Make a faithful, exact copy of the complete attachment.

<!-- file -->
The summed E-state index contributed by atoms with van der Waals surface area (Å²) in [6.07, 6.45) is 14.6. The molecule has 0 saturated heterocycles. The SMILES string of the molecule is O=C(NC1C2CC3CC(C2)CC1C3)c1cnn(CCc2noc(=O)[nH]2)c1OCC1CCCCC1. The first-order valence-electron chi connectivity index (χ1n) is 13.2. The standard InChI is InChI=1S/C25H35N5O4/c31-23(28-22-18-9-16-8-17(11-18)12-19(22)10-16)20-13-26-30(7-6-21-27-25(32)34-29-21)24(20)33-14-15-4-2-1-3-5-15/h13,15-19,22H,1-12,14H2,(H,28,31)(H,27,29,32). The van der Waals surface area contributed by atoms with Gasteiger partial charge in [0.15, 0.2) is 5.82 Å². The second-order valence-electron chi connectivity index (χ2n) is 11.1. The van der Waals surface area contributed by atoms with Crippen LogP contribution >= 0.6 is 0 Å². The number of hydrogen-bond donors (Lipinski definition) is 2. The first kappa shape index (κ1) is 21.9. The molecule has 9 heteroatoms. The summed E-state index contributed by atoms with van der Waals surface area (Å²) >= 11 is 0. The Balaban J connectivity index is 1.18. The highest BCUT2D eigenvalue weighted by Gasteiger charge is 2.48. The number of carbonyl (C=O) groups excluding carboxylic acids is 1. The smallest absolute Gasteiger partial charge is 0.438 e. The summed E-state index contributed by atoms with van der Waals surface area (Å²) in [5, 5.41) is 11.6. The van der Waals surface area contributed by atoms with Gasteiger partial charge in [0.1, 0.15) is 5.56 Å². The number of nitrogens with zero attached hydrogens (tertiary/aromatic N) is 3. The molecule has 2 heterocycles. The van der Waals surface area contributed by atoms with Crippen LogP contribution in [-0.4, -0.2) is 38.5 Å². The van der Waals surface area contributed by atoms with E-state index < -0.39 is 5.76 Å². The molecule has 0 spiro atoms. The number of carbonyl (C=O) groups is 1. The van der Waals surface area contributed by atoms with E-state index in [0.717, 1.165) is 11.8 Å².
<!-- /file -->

The summed E-state index contributed by atoms with van der Waals surface area (Å²) in [6.07, 6.45) is 14.6. The molecule has 0 saturated heterocycles. The SMILES string of the molecule is O=C(NC1C2CC3CC(C2)CC1C3)c1cnn(CCc2noc(=O)[nH]2)c1OCC1CCCCC1. The first-order valence-electron chi connectivity index (χ1n) is 13.2. The standard InChI is InChI=1S/C25H35N5O4/c31-23(28-22-18-9-16-8-17(11-18)12-19(22)10-16)20-13-26-30(7-6-21-27-25(32)34-29-21)24(20)33-14-15-4-2-1-3-5-15/h13,15-19,22H,1-12,14H2,(H,28,31)(H,27,29,32). The van der Waals surface area contributed by atoms with Gasteiger partial charge in [0.15, 0.2) is 5.82 Å². The second-order valence-electron chi connectivity index (χ2n) is 11.1. The van der Waals surface area contributed by atoms with Crippen LogP contribution >= 0.6 is 0 Å². The number of hydrogen-bond donors (Lipinski definition) is 2. The first kappa shape index (κ1) is 21.9. The molecule has 9 heteroatoms. The summed E-state index contributed by atoms with van der Waals surface area (Å²) >= 11 is 0. The Balaban J connectivity index is 1.18. The highest BCUT2D eigenvalue weighted by Gasteiger charge is 2.48. The number of carbonyl (C=O) groups excluding carboxylic acids is 1. The smallest absolute Gasteiger partial charge is 0.438 e. The summed E-state index contributed by atoms with van der Waals surface area (Å²) in [5, 5.41) is 11.6. The van der Waals surface area contributed by atoms with Gasteiger partial charge in [0.1, 0.15) is 5.56 Å². The number of nitrogens with zero attached hydrogens (tertiary/aromatic N) is 3. The molecule has 2 heterocycles. The van der Waals surface area contributed by atoms with Crippen LogP contribution in [-0.4, -0.2) is 38.5 Å². The van der Waals surface area contributed by atoms with E-state index < -0.39 is 5.76 Å². The molecule has 0 spiro atoms. The number of carbonyl (C=O) groups is 1. The van der Waals surface area contributed by atoms with E-state index in [0.717, 1.165) is 11.8 Å².